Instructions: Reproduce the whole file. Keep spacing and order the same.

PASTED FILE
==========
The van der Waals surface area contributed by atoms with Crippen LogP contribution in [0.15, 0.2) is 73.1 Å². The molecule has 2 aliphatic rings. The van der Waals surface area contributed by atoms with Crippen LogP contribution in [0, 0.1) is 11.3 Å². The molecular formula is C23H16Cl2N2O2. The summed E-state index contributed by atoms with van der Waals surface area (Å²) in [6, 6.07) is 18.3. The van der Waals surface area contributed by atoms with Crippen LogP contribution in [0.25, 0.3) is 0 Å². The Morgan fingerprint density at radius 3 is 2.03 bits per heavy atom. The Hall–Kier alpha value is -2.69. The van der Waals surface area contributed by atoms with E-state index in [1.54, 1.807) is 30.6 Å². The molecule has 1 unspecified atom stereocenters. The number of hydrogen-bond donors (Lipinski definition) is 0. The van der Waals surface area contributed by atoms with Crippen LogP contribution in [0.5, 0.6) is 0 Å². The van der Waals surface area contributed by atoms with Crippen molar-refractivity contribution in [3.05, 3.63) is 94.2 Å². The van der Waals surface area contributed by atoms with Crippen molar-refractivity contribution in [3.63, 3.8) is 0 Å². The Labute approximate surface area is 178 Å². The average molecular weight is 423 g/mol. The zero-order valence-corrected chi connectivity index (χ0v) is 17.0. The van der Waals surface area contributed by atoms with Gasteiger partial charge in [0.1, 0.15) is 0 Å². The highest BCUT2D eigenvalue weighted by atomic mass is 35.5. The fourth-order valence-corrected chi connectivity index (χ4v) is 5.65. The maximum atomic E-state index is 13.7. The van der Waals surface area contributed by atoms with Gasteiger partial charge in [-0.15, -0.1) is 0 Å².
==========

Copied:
The van der Waals surface area contributed by atoms with Crippen LogP contribution in [0.15, 0.2) is 73.1 Å². The molecule has 2 aliphatic rings. The van der Waals surface area contributed by atoms with Crippen LogP contribution in [0, 0.1) is 11.3 Å². The molecular formula is C23H16Cl2N2O2. The summed E-state index contributed by atoms with van der Waals surface area (Å²) in [6, 6.07) is 18.3. The van der Waals surface area contributed by atoms with Crippen LogP contribution in [0.25, 0.3) is 0 Å². The Morgan fingerprint density at radius 3 is 2.03 bits per heavy atom. The Hall–Kier alpha value is -2.69. The van der Waals surface area contributed by atoms with E-state index in [1.54, 1.807) is 30.6 Å². The molecule has 1 unspecified atom stereocenters. The number of hydrogen-bond donors (Lipinski definition) is 0. The van der Waals surface area contributed by atoms with Crippen LogP contribution in [0.5, 0.6) is 0 Å². The van der Waals surface area contributed by atoms with Crippen molar-refractivity contribution in [3.05, 3.63) is 94.2 Å². The van der Waals surface area contributed by atoms with Crippen molar-refractivity contribution in [3.63, 3.8) is 0 Å². The Labute approximate surface area is 178 Å². The average molecular weight is 423 g/mol. The zero-order valence-corrected chi connectivity index (χ0v) is 17.0. The van der Waals surface area contributed by atoms with Gasteiger partial charge in [0.1, 0.15) is 0 Å². The highest BCUT2D eigenvalue weighted by atomic mass is 35.5. The fourth-order valence-corrected chi connectivity index (χ4v) is 5.65. The maximum atomic E-state index is 13.7. The van der Waals surface area contributed by atoms with Gasteiger partial charge in [-0.15, -0.1) is 0 Å².